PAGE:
On this day back in 1918, day two of the Second Battle of the Somme was raging. Albert, France was recaptured by the British.
This is a tale that begins in the strangest and most humble of locations–a bin of odds and ends in a Goodwill store. Wait, let me be more specific–it was a bin of odds and ends in a Goodwill outlet store. (Yes, that is a thing. You can buy clothes by the pound!)
That bin was where my brother (who runs across the darnedest things in that store) scrounged up a copy of a very old, dark green book: Private Peat, written by Harold R. Peat and published in 1917. While a little worn on the ends of the spine, it was in otherwise great shape, the yellowed pages clean and with a little crispness in them yet.
He showed it to me when I dropped by for a visit, and after reading a few paragraphs I was intrigued. Harold Reginald Peat was a Canadian who had been a private in WWI, and Private Peat was his detailed account of his wartime experiences and his thoughts on the war itself. The writing was engaging, witty and had plenty of little details about serving “over there” that only an actual soldier could know. So I just had to borrow it, and just had to read it from cover to cover.
After doing a little research I discovered Private Peat was not only a very popular book in its day, but it was also made into a movie with the same name–starring Peat himself! (Only in the silent era, folks.) While it’s sadly lost, thankfully some stills and info still remain.
This is a repost of the piece I wrote for the WWI in Classic Film blogathon, which I cohosted with Movies Silently a few years back. (Hopefully I caught any 4-year-old typos!) I’m still pleased with it, although Current Me probably would’ve added more info on how many battle scenes Griffith had to stage, since feature-worthy combat footage was very difficult to get. FYI, I’ve since discovered that there is indeed a better print of Hearts of the World out there, although for whatever reason it’s not available on DVD (yet!).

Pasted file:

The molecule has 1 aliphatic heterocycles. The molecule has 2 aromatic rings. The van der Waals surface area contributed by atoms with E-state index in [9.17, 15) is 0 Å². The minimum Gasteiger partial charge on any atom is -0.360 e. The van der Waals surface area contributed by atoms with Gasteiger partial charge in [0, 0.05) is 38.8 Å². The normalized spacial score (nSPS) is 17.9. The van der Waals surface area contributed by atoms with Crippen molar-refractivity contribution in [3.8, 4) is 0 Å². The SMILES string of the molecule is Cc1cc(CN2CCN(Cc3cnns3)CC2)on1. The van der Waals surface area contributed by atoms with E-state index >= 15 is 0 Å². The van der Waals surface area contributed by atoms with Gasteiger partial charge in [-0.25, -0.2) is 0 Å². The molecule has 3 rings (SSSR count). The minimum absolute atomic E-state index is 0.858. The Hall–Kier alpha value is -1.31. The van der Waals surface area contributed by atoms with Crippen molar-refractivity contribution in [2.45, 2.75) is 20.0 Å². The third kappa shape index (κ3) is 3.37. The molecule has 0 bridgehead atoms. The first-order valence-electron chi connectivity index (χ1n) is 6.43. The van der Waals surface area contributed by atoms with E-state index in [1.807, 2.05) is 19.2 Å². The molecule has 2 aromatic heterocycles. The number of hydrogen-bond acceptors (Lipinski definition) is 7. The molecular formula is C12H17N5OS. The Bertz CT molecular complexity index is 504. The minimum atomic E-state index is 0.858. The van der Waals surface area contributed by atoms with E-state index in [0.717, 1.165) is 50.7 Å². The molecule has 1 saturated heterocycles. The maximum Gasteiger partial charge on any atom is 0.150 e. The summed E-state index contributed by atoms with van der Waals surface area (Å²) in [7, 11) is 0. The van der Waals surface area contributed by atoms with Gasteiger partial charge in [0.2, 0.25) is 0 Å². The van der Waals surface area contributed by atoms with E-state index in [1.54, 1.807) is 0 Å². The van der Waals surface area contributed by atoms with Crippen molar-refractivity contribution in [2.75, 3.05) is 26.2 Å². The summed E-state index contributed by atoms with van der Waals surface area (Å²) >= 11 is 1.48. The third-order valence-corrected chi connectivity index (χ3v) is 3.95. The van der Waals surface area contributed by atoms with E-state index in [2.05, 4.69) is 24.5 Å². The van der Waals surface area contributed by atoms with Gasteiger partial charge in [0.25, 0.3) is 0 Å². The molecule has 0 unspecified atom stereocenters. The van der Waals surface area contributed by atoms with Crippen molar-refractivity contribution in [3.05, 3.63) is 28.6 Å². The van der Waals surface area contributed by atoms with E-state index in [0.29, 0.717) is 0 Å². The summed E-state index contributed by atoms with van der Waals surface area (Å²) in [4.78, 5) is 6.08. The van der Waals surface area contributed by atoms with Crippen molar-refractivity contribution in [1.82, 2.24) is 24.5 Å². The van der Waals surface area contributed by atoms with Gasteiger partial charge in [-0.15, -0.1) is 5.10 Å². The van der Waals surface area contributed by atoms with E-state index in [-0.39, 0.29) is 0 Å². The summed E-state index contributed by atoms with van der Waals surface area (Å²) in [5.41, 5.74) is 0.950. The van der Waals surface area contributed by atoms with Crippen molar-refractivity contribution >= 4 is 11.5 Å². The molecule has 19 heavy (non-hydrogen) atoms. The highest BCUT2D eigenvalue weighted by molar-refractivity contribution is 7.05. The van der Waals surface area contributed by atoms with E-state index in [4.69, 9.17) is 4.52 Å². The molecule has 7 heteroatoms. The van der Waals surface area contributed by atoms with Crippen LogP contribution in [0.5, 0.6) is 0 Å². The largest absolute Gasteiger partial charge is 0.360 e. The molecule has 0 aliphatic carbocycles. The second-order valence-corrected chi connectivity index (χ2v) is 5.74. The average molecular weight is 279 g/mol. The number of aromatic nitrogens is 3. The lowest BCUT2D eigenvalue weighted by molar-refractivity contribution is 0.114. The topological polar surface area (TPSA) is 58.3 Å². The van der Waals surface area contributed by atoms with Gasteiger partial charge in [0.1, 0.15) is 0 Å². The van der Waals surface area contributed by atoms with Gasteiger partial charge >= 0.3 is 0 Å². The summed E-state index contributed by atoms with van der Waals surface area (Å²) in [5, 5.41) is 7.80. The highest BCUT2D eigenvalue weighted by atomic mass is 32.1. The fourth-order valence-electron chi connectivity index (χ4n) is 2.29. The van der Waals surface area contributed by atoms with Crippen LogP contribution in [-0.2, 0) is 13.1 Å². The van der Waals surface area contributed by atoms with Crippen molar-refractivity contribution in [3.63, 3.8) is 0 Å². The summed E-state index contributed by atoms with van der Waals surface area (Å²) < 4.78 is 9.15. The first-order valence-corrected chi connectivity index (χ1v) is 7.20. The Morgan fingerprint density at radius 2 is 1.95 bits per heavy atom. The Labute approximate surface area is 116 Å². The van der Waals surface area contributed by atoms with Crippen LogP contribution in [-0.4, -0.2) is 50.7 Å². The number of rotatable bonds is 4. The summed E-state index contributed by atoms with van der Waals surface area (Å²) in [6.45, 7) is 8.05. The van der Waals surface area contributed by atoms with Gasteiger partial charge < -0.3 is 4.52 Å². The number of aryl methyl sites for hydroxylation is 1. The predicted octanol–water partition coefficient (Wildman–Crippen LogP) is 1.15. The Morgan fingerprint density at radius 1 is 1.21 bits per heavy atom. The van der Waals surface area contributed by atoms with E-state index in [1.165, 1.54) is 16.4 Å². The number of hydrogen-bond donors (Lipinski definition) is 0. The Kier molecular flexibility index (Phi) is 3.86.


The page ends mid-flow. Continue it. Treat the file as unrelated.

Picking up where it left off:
On this day back in 1918, the Second Battle of Noyon began, one of the many battles of the Hundred Days Offensive (which would ultimately end the war).
By 1917, World War I had been raging for nearly three years. Europe was reeling from the ever-increasing death tolls and relentless destruction of cities, villages, and farmlands in France and Belgium. The scale of the war, involving all the nations with the most economic power at the time, truly deserved the phrase “unlike anything the world had ever seen.”
The U.S. had managed to stay neutral throughout most of the conflict, which was starting the leave the more battered European nations at their wits’ end. At some point in the winter of 1916 and 1917, the British War Office Cinematograph Committee decided to contact the one person who they felt could change the minds and emotions of the American people…none other than D.W. Griffith, who had recently completed Intolerance. Propaganda films were common at the time, and the Committee reasoned that Griffith, King of Filmmakers, would be certain to turn out an excellent propaganda film that would inspire Americans to finally join in to help defeat Germany.
On this day back in 1918, the Czech-Slovaks declared war on Germany and Britain officially recognized them as part of the Allies.
As we covered in my first article for WWI in Film Month, film was used for propaganda purposes on a major scale during the Great War–a scale that had never been seen before. Just around the time Edwardian magazine and newspaper writers were declaring, “There are no two ways about it, the moving pictures are here to stay,” government officials across the globe were getting mad gleams in their eyes.
They basically wanted this, in movie form.
Escapist films (your typical dramas and comedies that had nothing to do with the war) were still big draws for theater-goers, but many filmmakers also put out patriotic contributions to the “great cause,” sometimes by government request (as in the case of D.W. Griffith, who was asked by Britain to make what turned out to be Hearts of the World). Some propaganda was practical, such as sharing tips on rationing food or urging people to buy war bonds, while others famously seized upon the stereotype of the “beastly Hun” to create some pretty hair-raising melodramas. (Ads proclaimed these films were sure to “wake up” audiences to the dangers of Germany.)
Von Stroheim as the Menacing Hun in The Heart of Humanity (1918).
So here’s a list of 8 typical WWI propaganda films, some obscure, some that you’ve probably heard of before, and a couple that are downright eyebrow-raising. Continue reading →